By the 1960s nearly a million salesmen roamed America, going door-to-door peddling vacuum cleaners, encyclopedias, shoes, and more. Now in the age of Amazon and telemarketing they are almost extinct, living on in hoary jokes but also apotheosized in works of art such as Eugene O’Neill’s 1939 play, "The Iceman Cometh,” Arthur Miller’s 1949 play, “Death of a Salesman,” and the 1969 groundbreaking documentary and “direct cinema” masterpiece, “Salesman,” by Albert and David Maysles and Charlotte Zwerin.
This benighted profession embodied all that is sad and striving about the American Dream and was a metaphor for an economic system in extremis. If the world of business was a surrey, muses Paul (“The Badger”) Brennan, one of the four salesmen featured in “Salesman,” then their job wouldn’t be just the fringe on top, but a stray thread on a tassel on the fringe.
Brennan stands out from the others, not just because he is the most frustrated but because he has some self-awareness and a sense of irony. He is a bit of a poet, and, as he points out in one of his belabored, increasingly desperate, usually unsuccessful, and sometimes self-revealing sales pitches, he is Boston Irish and has a gift of the gab. He resorts to the usual cajoling bromides when courting a buyer, but when he is back in the motel with his colleagues smoking, drinking, and playing cards, he’ll sardonically speak his mind.
But his “negative” attitude makes the others uneasy. They don’t always get his jokes, as when he indulges in an ongoing riff imitating the brogue of an old Irish woman saying things like “Yer fatha’s on the fahce. He gets a good pinsion. He puts in a lot of time, but he gets his rewahd.” Brennan’s being sarcastic, but he might also be a little resentful. He wouldn’t mind having the financial stability of that “pinsion” himself.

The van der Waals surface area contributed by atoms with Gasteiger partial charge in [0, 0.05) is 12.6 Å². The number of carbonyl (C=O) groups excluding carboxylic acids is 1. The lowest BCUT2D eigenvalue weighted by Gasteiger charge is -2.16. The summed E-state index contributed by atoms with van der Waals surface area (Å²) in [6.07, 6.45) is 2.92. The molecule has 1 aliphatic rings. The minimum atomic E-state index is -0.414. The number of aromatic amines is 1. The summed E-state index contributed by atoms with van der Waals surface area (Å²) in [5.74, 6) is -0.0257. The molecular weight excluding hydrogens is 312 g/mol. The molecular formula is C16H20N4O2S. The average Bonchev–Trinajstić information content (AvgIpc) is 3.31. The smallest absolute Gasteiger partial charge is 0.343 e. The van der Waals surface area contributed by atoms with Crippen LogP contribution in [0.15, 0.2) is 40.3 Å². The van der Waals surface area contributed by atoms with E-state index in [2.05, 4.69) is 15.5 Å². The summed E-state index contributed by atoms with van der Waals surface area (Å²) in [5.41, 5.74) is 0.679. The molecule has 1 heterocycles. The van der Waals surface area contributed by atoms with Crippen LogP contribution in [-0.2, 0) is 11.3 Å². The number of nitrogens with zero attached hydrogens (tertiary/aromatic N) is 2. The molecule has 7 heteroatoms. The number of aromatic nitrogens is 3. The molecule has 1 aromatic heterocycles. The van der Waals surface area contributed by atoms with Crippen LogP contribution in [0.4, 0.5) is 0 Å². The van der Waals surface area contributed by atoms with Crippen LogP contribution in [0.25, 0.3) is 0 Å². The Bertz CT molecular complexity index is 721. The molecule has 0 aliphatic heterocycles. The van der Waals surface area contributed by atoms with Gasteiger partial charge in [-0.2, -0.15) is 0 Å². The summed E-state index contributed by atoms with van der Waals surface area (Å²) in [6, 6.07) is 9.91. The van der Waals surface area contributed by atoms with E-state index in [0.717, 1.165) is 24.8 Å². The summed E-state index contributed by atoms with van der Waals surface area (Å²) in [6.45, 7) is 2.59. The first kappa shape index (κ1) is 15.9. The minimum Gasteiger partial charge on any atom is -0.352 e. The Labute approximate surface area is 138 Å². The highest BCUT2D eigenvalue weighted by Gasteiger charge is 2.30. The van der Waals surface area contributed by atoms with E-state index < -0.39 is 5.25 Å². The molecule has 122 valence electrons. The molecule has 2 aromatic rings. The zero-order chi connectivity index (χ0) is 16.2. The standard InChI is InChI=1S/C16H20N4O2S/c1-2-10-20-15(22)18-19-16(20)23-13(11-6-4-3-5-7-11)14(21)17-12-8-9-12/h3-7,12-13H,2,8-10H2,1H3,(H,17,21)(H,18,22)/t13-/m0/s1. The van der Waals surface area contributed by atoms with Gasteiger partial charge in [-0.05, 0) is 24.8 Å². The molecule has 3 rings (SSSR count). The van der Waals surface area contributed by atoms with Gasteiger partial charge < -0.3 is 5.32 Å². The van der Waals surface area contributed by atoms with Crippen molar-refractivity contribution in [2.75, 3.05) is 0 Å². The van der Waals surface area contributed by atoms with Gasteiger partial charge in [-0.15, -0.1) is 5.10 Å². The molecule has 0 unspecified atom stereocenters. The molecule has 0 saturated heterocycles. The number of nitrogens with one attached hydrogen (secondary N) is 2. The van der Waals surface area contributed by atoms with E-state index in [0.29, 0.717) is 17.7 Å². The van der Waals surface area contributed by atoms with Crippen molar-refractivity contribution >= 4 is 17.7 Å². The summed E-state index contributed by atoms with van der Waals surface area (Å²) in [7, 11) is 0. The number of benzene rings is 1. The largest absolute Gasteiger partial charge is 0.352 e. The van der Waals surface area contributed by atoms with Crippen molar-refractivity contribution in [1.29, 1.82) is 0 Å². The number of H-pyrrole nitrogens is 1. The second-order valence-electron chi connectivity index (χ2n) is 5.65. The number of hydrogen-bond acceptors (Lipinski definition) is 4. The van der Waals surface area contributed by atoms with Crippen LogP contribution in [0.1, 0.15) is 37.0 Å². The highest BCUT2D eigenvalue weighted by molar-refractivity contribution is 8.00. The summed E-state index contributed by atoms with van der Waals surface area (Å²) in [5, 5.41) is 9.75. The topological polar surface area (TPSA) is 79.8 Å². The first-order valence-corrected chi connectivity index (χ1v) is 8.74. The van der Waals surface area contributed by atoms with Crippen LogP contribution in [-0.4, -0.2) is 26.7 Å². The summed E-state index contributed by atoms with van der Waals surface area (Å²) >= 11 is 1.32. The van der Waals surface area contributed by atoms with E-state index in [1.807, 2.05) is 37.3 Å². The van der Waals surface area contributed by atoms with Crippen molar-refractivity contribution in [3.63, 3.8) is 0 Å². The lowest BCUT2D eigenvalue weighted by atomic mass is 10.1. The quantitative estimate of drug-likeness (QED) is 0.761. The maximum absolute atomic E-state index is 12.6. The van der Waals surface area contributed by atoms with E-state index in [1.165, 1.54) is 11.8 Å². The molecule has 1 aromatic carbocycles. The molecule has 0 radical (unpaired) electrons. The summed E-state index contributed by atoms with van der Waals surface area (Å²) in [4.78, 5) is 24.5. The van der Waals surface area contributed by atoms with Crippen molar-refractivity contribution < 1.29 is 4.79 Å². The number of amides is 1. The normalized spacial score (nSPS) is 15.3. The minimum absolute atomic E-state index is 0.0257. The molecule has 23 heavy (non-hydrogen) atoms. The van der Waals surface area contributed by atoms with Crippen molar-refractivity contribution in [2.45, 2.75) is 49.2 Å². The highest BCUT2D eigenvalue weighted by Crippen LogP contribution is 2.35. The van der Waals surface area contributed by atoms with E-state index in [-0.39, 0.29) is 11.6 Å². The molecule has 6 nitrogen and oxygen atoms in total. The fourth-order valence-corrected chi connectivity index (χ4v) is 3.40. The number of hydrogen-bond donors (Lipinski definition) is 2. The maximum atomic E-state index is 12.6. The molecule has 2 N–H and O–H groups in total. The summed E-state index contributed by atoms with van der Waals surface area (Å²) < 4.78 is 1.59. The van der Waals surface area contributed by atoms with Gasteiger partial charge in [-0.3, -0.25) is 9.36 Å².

The people receiving his pitch are no better off. They are mostly housewives in housecoats and hair curlers with their faces pinched with anxiety who listen politely and admire the hefty, gold-embossed, glossily illustrated, papal-approved Catholic Bible that he’s pushing. After Brennan has exhausted his schtick they hem and haw and say that they’ll have to talk to their husbands or that they simply can’t afford to pay $49.99. So Brennan packs up his big valise, trudges through a slushy Boston winter and heads on to another potential customer.
If he can find it. The Bible company sends him and the others to Miami in search of new prospects (Brennan says they can’t be any worse than the people on Gallivan Boulevard). He gets lost driving in the tacky labyrinth of Opa-Locka, a suburban enclave in which all the streets have names from the Arabian Nights like Ali Baba Avenue and Sesame Street. He starts out searching for an address at the garish, Moorish-style town hall but it teasingly eludes him. He asks people for directions and they are helpful but vague and contradictory. At first he’s amused, but after several foiled attempts the search becomes maddening. Finally, he thinks he’s got it right and turns the corner only to see the town hall.
He’s going in circles. The world seems to be straying from the drab confinement of cinéma vérité to the nightmare scenarios of David Lynch.
In making “Salesman” the Maysles brothers shot around 100 hours of film and with their editor Zwerin they would shape the story that emerged. Their images of a joyless, monochromatic world are seemingly isolated from the cultural and political change of the era (a rare exception is when the bored husband of one of the customers puts on a blaringly awful instrumental version of the Beatles’ “Yesterday”). But this dislocation from the times makes the film timeless. “Salesman” presents an archetype of America, epitomized by Brennan’s face — shot in candid close-up, blank with desperation, wizened with sardonic glee, or twisted with terror and rage, it is as close to reality as cinema can get.
“Salesman” can be streamed on the Criterion Channel.
Go to www.criterionchannel.com.
Peter Keough can be reached at email@example.com.